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Publication numberUS3785009 A
Publication typeGrant
Publication dateJan 15, 1974
Filing dateOct 28, 1971
Priority dateOct 29, 1970
Also published asDE2053091A1
Publication numberUS 3785009 A, US 3785009A, US-A-3785009, US3785009 A, US3785009A
InventorsNysten B
Original AssigneePrym Werke William
Export CitationBiBTeX, EndNote, RefMan
External Links: USPTO, USPTO Assignment, Espacenet
Attaching of buttons and the like without sewing
US 3785009 A
Abstract
A plate element has extending from one major surface thereof a filament portion; it is provided with two passages extending between the two major surfaces, and on the major surface remote from the filament portion with an open groove extending between the two passages at right angles to the elongation thereof. The filament portion is pushed through a web and from the remote side of the web pushed through again, thus forming at the side of the web remote from the plate a loop in which a button or the like may be engaged. The filament is then pushed successively through the two passages in the plate forming at the side of the plate which is remote from the carrier web a loop through which the free end portion of the filament is then pulled so that it is located in the groove. Instead of the plate, the filament portion may also be provided on the bottom or on a section of a snap fastener which can thus be connected with a carrier web without sewing.
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Description  (OCR text may contain errors)

States Patent [191 Nysten' Jan. 15, 1974 [75] Inventor: Bernhard P. Nysten, Aachen,

Germany [73] Assignee: Firma William Prym-Werke K.G.,

Stolberg/Rhineland, Germany [22] Filed: Oct. 28, 1971 [2]] Appl. No.: 193,369

[30] Foreign Application Priority Data Oct. 29, 1970 Germany ..P 20 53 091.0

[52] US. Cl. 24/90 TA, 24/90 W [51] Int. Cl..= A44b H18 [58] Field of Search 24/90 TA, 90 W, 90 R, 24/90 TB; 90 F, 90 TS, 96, 94, 103, 111

[56] References Cited UNITED STATES PATENTS FOREIGN PATENTS OR APPLICATIONS 515,412 12/1930 Germany 24/90 W 2/1962 France 24/16 PB 11/1969 Germany 24/90 W Primary ExaminerBobby R. Gay Assistant ExaminerDarrell Marquette Attorney-Michael S. Striker [57] ABSTRACT A plate element has extending from one major surface thereof a filament portion; it is provided with two passages extending between the two major surfaces, and on the major surface remote from the filament portion with an open groove extending between the two passages at right angles to the elongation thereof. The fil ament portion is pushed through a web and from the remote side of the web pushed through again, thus forming at the side of the web remote from the plate a loop in which a button or the like may be engaged. The filament is then pushed successively through the two passages in the plate forming at the side of the plate which is remote from the carrier web a loop through which the free end portion of the filament is then pulled so that it is located in the groove. Instead of the plate, the filament portion may also be provided on the bottom or on a section of a snap fastener which can thus be connected with a carrier web without sewmg.

7 Claims, 10 Drawing Figures l ATTACHING OF BUTTONS AND THE LIKE WITHOUT SEWING BACKGROUND OF THE INVENTION The present invention relates generally to the'securing of buttons, snap fasteners and the like to a carrier without sewing, and more particularly to a securing element for effecting such securing and to buttons, snap fasteners or the like which can be so secured.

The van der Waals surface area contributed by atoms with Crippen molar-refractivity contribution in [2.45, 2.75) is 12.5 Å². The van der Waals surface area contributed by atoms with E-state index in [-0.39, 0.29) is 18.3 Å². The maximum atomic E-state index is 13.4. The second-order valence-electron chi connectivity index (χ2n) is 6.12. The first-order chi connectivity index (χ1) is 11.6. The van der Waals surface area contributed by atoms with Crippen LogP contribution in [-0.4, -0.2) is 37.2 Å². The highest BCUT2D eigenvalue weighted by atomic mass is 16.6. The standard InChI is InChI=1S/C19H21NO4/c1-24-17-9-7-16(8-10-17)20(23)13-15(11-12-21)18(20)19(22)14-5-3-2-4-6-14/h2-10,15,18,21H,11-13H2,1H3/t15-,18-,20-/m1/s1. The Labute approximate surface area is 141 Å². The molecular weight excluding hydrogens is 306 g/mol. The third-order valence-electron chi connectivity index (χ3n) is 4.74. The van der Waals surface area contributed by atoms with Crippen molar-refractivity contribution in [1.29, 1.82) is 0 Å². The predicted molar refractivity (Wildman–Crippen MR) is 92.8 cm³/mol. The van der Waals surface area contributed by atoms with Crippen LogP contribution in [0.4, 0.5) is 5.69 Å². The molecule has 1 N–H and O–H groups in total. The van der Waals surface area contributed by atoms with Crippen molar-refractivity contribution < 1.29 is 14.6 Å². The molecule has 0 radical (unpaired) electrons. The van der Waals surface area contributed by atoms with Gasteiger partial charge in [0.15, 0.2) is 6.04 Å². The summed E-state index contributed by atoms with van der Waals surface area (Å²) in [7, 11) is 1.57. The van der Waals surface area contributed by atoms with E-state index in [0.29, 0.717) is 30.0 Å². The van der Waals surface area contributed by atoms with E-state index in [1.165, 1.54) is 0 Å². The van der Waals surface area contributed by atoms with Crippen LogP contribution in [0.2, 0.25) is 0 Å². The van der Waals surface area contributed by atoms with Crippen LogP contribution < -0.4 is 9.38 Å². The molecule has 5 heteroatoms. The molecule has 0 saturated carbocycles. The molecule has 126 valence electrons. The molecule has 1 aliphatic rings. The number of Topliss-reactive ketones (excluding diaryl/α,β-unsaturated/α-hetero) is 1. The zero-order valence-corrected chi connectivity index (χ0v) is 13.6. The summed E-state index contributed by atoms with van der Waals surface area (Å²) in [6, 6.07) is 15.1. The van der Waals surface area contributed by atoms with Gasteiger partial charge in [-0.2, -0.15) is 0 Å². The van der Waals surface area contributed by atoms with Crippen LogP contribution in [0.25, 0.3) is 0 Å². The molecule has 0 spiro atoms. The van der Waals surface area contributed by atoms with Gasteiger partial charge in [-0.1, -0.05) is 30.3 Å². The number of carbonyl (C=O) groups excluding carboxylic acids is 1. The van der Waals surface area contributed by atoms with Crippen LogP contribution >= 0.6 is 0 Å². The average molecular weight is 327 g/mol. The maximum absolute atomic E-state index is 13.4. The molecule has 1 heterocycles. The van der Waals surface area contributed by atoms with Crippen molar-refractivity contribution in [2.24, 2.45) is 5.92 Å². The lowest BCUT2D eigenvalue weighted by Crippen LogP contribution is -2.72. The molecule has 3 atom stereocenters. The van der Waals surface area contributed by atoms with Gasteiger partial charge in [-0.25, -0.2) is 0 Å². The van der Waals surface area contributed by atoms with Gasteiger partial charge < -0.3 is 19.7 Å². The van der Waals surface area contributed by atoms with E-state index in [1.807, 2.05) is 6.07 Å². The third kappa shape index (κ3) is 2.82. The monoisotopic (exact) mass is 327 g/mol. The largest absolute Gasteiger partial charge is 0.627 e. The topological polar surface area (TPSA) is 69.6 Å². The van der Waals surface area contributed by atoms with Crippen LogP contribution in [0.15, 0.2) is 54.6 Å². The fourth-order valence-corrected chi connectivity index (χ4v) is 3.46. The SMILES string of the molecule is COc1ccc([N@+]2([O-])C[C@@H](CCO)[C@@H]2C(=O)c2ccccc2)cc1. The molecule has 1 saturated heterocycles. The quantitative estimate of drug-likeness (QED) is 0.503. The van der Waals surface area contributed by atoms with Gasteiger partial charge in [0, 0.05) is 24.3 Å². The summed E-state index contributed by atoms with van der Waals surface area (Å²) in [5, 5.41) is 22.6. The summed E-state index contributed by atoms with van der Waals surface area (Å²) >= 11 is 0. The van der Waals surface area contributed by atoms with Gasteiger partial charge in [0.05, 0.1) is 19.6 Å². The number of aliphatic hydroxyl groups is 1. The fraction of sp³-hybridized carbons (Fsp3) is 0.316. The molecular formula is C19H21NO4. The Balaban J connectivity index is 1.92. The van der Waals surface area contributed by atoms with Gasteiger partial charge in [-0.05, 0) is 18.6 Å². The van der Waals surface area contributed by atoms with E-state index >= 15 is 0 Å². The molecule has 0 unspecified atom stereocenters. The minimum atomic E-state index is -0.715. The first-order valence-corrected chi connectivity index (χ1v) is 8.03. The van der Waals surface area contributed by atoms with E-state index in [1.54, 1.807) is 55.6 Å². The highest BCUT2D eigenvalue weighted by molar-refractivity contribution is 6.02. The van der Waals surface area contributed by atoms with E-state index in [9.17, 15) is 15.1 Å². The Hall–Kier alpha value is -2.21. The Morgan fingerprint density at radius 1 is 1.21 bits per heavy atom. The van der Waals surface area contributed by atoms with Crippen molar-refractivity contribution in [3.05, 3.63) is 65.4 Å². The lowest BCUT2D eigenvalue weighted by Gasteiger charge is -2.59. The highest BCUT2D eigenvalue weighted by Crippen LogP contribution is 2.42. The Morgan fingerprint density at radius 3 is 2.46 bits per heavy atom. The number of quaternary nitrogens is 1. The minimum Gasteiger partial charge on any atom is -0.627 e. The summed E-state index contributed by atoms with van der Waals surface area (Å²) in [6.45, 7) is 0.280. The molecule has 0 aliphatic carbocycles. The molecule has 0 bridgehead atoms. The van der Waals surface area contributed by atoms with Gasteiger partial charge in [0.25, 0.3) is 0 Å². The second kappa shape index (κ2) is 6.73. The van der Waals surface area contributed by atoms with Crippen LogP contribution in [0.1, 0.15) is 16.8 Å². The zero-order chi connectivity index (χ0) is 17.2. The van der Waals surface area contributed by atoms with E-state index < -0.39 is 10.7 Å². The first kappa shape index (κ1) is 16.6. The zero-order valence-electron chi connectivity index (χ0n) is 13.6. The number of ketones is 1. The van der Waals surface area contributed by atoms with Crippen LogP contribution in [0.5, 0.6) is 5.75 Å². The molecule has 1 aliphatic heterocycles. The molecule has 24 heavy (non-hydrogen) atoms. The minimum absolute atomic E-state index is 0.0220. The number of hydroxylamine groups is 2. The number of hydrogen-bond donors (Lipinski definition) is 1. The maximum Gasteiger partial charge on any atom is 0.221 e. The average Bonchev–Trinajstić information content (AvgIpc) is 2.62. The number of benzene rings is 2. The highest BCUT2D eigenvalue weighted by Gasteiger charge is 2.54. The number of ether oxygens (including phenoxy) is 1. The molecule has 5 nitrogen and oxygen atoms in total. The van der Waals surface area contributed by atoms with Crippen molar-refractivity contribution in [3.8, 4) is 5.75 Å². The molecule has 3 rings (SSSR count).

It is already known from the art to secure buttons and similar components to carriers, such as garments and the like, by providing the button with a filamentary shank which is passed through the garment and provided with an eye or the like through which a retaining member is extended. This prior-art proposal is disadvantageous insofar as a button connected in this manner to a garment or the like will be rather loosely retained, which is frequently found objectionable or even functionally disadvantageous. Moreover, there is always the danger that the retaining element might slip out of the eye and might thus become disconnected and lost.

According to another proposal of the prior art a plate member is utilized through which the filamentary shank of the button is passed in an appropriate opening of the plate member, to be retained and connected in this opening with an adhesive. Insofar as this proposal is concerned, thedisadvantages are to be seen in the fact that it is not only necessary to utilize additional adhesive in addition to the other components, but also that the application of the adhesive requires a further operating step and that it is necessary to wait a certain period of time before the button can be used in order to give the adhesive a chance to set.

Still another proposal of the prior art provides for a button having a filamentary shank with a wavy end portion. This end portion, pushed through the garment is inserted into a plate-like or other retaining member having a channel provided with constricted portions in which the wavy end portion of the filamentary shank is supposed to become clampingly engaged. Experience has shown that in this construction the retentive capability is inadequate and that buttons so secured tend to get lost. The same applies to still another proposal in which a button is utilized with an undercut annular groove and with a filamentary shank which is passed from one side through the garment to the other side and back to the one side whereupon inserted into the annular groove and after several windings are taken therein, allowed with the free end of the filamentary shank to abut against the inner wall bounding the groove. This construction, also tends to become disengaged.

SUMMARY OF THE INVENTION It is, accordingly, a general object of the present invention to provide an improved solution to the problem of securing a button or the like to a carrier web without sewing.